Tag Archives: Pork Chops

Wine suggestions for pork chops

Pork chops are the perfect canvass for a wide range of food accompaniments.

Onions and pears?
Sliced mushrooms?
Gingered apple compote?

These all pair perfectly with “that other white meat.” So what wine also goes well with all these options, and the chops? Look no further than Chardonnay.

Recognizing that there are several different styles of Chardonnay, here are some guidelines. The sweeter the sauce, the sweeter the wine needs to be. With an apple sauce, choose a wine that’s lightly oaked. If you have a ton of spice with the chops, lay low on the oak.

With Ann Vogel’s “Stuffed Iowa Chops” and their apple glaze and apple stuffing, we recommend Chateau Ste. Michelle’s 2009 Chardonnay. Head winemaker Bob Bertheau describes the wine as food-friendly, with bright sweet citrus fruit character, subtle spice and oak nuances.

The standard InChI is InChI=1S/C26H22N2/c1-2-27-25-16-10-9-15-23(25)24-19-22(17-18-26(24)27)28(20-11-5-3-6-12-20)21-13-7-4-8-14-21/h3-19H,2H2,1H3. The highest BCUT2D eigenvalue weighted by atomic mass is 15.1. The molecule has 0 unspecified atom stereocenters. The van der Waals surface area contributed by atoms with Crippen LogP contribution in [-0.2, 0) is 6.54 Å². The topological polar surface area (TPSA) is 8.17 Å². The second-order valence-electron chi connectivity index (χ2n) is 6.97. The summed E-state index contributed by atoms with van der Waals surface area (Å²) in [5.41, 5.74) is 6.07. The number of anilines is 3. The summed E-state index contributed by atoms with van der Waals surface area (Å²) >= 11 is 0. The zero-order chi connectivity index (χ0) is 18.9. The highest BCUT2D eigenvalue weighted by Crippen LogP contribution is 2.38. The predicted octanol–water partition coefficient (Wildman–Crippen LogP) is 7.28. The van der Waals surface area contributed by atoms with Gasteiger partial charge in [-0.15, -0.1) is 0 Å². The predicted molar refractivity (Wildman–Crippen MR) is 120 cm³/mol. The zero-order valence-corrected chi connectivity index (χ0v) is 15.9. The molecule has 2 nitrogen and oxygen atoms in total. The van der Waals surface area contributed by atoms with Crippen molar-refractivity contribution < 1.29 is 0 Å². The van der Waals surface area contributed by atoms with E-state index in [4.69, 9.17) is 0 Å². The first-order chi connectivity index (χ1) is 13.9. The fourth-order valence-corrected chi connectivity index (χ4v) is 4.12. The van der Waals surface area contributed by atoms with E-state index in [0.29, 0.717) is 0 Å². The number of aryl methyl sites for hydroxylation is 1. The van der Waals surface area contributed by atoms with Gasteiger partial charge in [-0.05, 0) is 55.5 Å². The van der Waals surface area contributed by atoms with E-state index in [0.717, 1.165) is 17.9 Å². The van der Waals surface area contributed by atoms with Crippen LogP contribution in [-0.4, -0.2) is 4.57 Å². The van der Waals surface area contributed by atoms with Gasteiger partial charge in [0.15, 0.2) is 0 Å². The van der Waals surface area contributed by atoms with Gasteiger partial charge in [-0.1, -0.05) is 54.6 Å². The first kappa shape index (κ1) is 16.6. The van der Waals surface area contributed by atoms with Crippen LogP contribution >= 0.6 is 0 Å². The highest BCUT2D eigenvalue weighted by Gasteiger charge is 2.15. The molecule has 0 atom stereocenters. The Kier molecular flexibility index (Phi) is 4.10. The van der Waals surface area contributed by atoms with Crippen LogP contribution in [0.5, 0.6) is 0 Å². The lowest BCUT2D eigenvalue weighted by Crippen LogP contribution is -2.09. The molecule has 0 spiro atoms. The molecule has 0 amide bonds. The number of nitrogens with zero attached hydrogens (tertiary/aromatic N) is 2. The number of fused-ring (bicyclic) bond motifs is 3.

Sounds like a perfect match for the apple-stuffed chops.

Now for the perfect wine for the Baked Potato Soup (see above link for the recipe).

We believe potatoes are the perfect vegetable (says the woman of Irish decent and her blond partner in crime who never met a carb she didn’t like).

But seriously, potatoes are the perfect vegetable because the can be paired with just about any wine. For this recipe, Chardonnay would work because of the butter, onions and cream. If you were planning to serve Vogel’s pork chops and the soup together, stick with the previously mentioned Chateau Ste. Michelle Chardonnay.

If you’re looking for a different white, Sauvignon Blanc is another smart choice because it goes well with cream dishes, celery and parsley.

If red wine’s more your style, the recipe’s bacon and cream are two components that match up nicely with a Cabernet Sauvignon.

Irishman David O’Reilly of Owen Roe Winery, based out of St. Paul, Ore., has a great red blend that would match everything in the cream soup. His 2009 Abbot’s Table (from Washington vineyards) is a blend of Zinfandel, Sangiovese, Cabernet Sauvignon, Syrah and Grenache. There’s also small amounts of Blaufrankish, Cabernet Franc, Malbec and Merlot.

Owen Roe is going to be more expensive than the Chateau Ste. Michelle Chard, but it’s worth it.